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Global Nuclear Future offers comprehensive energy vision

Global Nuclear Future offers comprehensive energy vision

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The US needs a systems approach to the problems of providing energy for the world in the 21st century, says Sandia President C. Paul Robinson, and Sandia can help. Nuclear energy is a key part of that solution: It can offer economic growth for developing nations, reduce environmental threats from greenhouse gases and water scarcity, and provide political stability by removing the dangers of nuclear proliferation.

But nuclear power has to be done right — and gaining acceptance for global nuclear power is a tough sell, he concedes. Last spring Paul accepted the position of chair of the US delegation of seven national laboratory directors, who met in Vienna, Austria, with nine Russian laboratory directors to discuss issues around nuclear power (Lab News, Aug. 4). The directors issued a joint statement on sustainable nuclear energy for the new century and agreed to pursue the cause with their respective governments.

Paul and the US laboratory directors are working closely with DOE, where Kyle McSlarrow, deputy energy secretary, has been a major supporter of the concept. With elections coming up, policy is now taking a back seat to politicking in Washington and elsewhere, but Paul recognizes the importance of working with either party. “Our aim is to provide the right technical answers to whichever party is in power,” he says. “We are setting goals and moving ahead.”

The global nuclear future concept got a big boost from an earlier Bush-Putin summit in Moscow, Paul notes. It makes sense for US and Russian scientists to have technological answers available for a future summit, following the elections.

US laboratory directors are also working with industry, says Paul. At a Decision-Makers Forum before the Vienna conference, held in Crystal City, Va., industry executives weighed in on the issues. “It was very well attended by key manufacturing and energy supply companies,” says Paul. The large nuclear plant vendors of the 20th century are now largely gone, he notes. Many have moved into other energy generating areas. “A key question now is where will the manufacturing be done?” says Paul.

Recognizing that only nuclear power is capable of meeting the growing world demands for safe, clean, plentiful electricity, fresh water, and hydrogen for the critical transportation segment, the directors have outlined a plan to provide 30 to 40 percent of world electricity by 2050.
Using advanced reactor designs and fuel cycle concepts capable of also burning “surplus nuclear materials” from weapons work “we can extend the electricity available from our initial fuel estimates of 100 to 500 years up to 1,000 years,” says Paul. This approach would require a change in US policy to use certain materials, particularly plutonium, as fuel.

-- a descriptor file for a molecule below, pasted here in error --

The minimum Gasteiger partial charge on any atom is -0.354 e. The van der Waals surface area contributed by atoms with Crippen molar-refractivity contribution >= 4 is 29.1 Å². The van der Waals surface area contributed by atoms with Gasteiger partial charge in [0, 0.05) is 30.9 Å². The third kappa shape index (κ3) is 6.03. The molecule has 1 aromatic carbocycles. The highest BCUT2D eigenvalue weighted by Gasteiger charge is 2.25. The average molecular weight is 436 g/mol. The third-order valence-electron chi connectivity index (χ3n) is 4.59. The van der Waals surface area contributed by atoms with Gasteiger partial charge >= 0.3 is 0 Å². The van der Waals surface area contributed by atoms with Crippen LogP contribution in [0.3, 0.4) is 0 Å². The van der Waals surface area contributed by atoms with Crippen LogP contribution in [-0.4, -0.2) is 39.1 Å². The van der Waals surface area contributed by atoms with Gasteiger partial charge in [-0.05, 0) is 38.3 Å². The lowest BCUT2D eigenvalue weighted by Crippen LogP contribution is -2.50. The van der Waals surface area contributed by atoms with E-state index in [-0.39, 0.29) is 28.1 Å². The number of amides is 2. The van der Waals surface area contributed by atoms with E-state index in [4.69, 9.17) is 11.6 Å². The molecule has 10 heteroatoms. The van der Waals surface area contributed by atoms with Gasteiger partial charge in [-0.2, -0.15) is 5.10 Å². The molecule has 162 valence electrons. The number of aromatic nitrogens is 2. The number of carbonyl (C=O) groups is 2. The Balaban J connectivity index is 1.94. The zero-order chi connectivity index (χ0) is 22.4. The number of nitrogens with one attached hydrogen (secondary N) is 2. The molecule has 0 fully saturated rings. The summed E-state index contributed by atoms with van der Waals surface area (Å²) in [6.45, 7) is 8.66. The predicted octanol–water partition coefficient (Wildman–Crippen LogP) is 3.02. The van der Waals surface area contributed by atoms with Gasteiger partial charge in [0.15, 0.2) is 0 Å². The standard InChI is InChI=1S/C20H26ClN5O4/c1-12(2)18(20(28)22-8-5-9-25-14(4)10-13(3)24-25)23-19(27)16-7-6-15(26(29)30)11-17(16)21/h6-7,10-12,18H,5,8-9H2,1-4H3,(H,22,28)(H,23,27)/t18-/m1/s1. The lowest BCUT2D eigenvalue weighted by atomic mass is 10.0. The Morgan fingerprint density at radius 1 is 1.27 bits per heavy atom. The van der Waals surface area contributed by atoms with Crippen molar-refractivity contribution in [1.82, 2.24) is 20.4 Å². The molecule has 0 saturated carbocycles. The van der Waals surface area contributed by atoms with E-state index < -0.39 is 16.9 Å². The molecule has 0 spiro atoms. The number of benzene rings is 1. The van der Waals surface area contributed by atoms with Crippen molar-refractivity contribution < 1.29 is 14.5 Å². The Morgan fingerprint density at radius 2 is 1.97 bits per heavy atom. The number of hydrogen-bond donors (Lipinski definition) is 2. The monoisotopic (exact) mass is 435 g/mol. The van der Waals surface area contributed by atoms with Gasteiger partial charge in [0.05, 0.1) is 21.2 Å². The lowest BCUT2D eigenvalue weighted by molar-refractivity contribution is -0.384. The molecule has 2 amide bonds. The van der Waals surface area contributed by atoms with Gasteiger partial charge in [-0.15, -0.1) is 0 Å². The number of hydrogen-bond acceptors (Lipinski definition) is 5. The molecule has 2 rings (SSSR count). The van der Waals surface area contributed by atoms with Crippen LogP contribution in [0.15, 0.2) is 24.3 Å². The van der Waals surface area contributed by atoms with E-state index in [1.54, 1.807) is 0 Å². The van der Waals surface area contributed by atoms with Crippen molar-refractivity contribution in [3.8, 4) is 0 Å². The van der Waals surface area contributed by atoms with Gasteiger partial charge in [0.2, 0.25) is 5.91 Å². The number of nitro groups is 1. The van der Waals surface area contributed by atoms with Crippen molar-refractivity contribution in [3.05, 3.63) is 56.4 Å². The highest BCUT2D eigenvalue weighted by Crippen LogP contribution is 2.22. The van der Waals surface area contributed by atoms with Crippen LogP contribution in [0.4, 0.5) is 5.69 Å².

Russian scientists have been doing a surprising amount of research on reactor designs and fuel cycles, with a variety of cooling systems, says Paul. “Their nuclear engineering capability is very highly developed.” The role for US labs in supporting new policy involves their experiences in improving plant reliability, reactor control systems, and efficiencies to get the most electricity for the investor’s dollar.

“In this country we have improved our reactors to the point where they are now operating so much better in producing electricity that we have created the equivalent of 27 additional plants to the grid,” Paul told the Lab News. And that’s important because no new nuclear plants have actually been built in the US since the Palo Verde nuclear plant in Arizona in the 1970s (although a number of plants started earlier and work stopped in the 1970s have now been completed).

Sandia’s modeling and simulation capabilities can be valuable in predicting reliability of new plant designs. “We can build them and test them in cyberspace, and when we’re sure a design has the required reliability we can build it. The Russians are keenly interested in this capability.”
Spreading the cause beyond the US and Russia is another goal of the consortium of laboratory directors. France, a major nuclear power player, has expressed an interest and will discuss the concepts with US representatives, says Paul. Russia has committed to approaching Japan, another key player.
To make this nuclear dream a reality, the US government may have to intercede, as it did in the first nuclear era, to build some pilot plants to demonstrate the effectiveness of the new designs, says Paul. “Sandia’s job will be system integration. We need to keep the consortium of talent we have together to provide leadership and move forward.”

“We are doing our homework as a system of national laboratories to predict reliability and address safety concerns. We are addressing proliferation concerns as a centerpiece of the effort. This is a huge research task, but as a system of labs we can accomplish it.”